Child abuse

For National Child Abuse Prevention Month, TexProtects, a nonprofit organization for child protection, is campaigning to raise awareness of signs of child abuse and provide effective solutions in a virtual environment.

Child abuse and neglect increase during times of disaster and emergency, such as the COVID-19 pandemic. Schools were closed last year due to the pandemic and shifted to remote learning. While some children have returned to campuses and others remain at home, CEO of TexProtects Sophie Phillips says signs of child abuse often transcend any environment.

The four categories of child abuse, including physical abuse, emotional abuse, neglect and sexual abuse, all have different signs. Signs include unexplained bruises or marks on a child that cannot be explained by an injury or witnessing adults using harsh disciple with a child. A child at home without supervision or around unsecured dangerous objects are also red flags.

“The most concerning sign is when a child tells you directly,” Phillips said. “It’s important that we pay attention and we listen when kids speak up because, oftentimes, they don’t speak up because they’re afraid.”

Signs can be identified not just in person, but through video call, emails and social media platforms.

Sophie Phillips

Sophie Phillips, Chief Operating Officer, TexProtects: the Texas Association for the Protection of Children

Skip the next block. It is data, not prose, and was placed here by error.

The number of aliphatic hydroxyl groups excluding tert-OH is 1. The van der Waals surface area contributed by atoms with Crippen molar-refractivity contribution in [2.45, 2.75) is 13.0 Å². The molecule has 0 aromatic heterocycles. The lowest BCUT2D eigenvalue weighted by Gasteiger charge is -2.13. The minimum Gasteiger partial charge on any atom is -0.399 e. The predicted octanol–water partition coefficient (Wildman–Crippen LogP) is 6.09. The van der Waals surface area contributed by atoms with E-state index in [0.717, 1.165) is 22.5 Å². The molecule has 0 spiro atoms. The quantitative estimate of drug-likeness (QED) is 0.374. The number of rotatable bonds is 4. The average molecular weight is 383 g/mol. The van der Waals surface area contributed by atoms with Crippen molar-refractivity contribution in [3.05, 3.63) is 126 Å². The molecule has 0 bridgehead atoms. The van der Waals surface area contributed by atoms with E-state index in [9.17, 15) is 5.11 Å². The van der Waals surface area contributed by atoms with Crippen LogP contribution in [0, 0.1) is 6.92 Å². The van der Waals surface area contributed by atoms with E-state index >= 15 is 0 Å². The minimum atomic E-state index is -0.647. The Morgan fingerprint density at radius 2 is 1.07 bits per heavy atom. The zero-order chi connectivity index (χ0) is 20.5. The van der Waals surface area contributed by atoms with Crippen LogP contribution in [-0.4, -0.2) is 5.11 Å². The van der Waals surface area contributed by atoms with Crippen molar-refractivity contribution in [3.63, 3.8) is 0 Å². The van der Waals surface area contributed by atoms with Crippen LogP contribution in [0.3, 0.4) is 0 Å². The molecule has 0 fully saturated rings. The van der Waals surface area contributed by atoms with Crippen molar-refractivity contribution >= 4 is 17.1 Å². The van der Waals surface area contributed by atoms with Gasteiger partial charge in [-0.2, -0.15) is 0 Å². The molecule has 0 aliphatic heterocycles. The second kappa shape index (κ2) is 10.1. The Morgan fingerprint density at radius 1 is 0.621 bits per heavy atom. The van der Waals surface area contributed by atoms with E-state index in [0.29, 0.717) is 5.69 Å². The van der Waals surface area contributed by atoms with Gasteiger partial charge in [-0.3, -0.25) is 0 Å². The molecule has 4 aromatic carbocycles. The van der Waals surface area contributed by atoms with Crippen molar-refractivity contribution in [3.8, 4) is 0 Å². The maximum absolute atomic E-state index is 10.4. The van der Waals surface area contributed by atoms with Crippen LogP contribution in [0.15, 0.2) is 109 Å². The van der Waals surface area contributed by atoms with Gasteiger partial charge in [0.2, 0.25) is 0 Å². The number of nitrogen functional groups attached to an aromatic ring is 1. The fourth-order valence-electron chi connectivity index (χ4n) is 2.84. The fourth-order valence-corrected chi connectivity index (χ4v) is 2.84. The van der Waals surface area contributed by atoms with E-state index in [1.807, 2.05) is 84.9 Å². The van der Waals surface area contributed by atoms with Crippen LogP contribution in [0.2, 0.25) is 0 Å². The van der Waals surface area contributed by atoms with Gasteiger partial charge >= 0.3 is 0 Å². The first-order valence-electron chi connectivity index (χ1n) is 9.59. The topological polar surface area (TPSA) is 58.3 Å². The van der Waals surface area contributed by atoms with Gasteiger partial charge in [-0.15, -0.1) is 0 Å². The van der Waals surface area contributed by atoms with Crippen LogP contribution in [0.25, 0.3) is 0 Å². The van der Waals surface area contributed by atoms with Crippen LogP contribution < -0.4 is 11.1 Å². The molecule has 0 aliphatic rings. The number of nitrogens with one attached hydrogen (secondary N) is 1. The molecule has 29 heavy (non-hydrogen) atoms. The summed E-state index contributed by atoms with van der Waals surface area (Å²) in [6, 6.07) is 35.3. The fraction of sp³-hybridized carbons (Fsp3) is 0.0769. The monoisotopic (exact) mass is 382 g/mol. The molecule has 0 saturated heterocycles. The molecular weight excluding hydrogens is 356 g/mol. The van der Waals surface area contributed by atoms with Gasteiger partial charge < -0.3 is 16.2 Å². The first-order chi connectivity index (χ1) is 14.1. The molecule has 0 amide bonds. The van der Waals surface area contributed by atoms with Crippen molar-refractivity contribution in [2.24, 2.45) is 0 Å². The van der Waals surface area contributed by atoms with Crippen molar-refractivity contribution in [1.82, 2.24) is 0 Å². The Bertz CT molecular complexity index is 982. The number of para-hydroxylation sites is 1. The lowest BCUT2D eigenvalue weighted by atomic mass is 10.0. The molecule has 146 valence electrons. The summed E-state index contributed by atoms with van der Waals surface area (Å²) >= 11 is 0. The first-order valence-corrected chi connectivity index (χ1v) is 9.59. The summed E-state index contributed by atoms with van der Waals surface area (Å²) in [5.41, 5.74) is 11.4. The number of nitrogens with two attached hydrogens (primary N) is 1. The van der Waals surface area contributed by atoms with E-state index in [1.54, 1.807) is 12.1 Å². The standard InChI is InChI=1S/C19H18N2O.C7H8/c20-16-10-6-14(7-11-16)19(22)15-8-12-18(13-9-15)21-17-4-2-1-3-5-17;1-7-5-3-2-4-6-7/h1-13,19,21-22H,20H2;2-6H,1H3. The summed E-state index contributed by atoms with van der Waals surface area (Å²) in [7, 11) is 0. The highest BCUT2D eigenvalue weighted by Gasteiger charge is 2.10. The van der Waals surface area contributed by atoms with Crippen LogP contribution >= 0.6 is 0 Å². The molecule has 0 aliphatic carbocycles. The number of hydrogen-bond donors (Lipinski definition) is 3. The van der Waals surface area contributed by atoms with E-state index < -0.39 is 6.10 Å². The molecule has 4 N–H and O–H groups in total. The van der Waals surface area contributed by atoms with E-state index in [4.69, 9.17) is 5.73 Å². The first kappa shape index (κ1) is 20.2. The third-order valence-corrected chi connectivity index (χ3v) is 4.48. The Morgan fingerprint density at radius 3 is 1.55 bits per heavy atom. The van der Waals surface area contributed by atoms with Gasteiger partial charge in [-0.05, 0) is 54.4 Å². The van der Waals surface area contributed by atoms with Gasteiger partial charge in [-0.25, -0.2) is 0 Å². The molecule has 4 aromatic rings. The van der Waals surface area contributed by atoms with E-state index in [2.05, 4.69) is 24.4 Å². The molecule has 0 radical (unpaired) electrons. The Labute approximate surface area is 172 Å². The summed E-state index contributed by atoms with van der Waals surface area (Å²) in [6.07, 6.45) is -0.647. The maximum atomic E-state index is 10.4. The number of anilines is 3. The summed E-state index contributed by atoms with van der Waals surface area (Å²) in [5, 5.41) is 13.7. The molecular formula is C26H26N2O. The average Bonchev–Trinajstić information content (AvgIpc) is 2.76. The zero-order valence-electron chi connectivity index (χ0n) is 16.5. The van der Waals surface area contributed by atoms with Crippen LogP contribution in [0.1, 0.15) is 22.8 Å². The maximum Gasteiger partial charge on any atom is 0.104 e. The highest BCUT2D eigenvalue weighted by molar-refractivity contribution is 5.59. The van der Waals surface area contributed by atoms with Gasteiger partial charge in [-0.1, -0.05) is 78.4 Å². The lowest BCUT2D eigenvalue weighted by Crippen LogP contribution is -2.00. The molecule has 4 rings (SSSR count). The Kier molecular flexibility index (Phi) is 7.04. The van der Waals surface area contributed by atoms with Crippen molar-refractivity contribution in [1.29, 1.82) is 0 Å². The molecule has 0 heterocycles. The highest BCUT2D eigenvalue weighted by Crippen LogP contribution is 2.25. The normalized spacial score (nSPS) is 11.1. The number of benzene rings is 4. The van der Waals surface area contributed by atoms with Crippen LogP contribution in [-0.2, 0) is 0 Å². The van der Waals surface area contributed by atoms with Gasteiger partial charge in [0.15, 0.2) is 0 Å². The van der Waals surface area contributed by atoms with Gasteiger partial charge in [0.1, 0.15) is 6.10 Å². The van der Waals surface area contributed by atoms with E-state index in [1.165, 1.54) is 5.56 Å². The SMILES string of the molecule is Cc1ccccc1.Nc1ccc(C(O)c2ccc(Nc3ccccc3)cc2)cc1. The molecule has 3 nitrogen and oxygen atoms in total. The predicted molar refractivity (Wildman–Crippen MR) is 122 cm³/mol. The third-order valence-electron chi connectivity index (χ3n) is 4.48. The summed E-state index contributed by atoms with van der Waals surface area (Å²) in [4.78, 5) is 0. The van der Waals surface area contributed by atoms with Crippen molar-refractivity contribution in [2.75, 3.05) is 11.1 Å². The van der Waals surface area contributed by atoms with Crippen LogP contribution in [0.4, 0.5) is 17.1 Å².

Phillips says that despite increases of child abuse and neglect, reports of such cases decreased by 10 percent last year because of the lack of school personnel and medical professions.

Adults over the age of 18 are mandatory reporters and should feel confident about reporting child abuse. In fact, Texas law requires anyone with child abuse suspicions to report them.

Phillips said those who are concerned a child is being abused should report it to Child Protective Service and refrain from calling 911 of possible.

“If someone believes the abuse situation to be an emergency, certainly it is warranted to call 911 and then follow up with a call to the CPS hotline,” Phillips said. “We would just recommend steering away from calling 911 if it doesn't warrant an emergency, so 911 can have the capacity to respond to such calls.”

Phillips said CPS should not be the go-to solution for prevention. More actions should partake to prevent child abuse from occurring in the first place.

“The state needs to invest in prevention strategies that are proven and effective,” Phillip said. “The number one way to prevent abuse and neglect in children is to provide parents and caregivers with the support and the services that they say they need to be better protectors and nurturers of their children.”

Recognizing what are not signs of child abuse is just as important as recognizing those that are. Sometimes, signs such as children frequently absent from school or children with disruptive behavior may be challenges due to financial stress or relationships in the home, Phillips says. Or they may be other signs of stress or trauma.

TexProtects directs those who are concerned about a family with stressors in their life to Help Me Grow Texas, an organization that promotes child development and helps families. Go to for more information.

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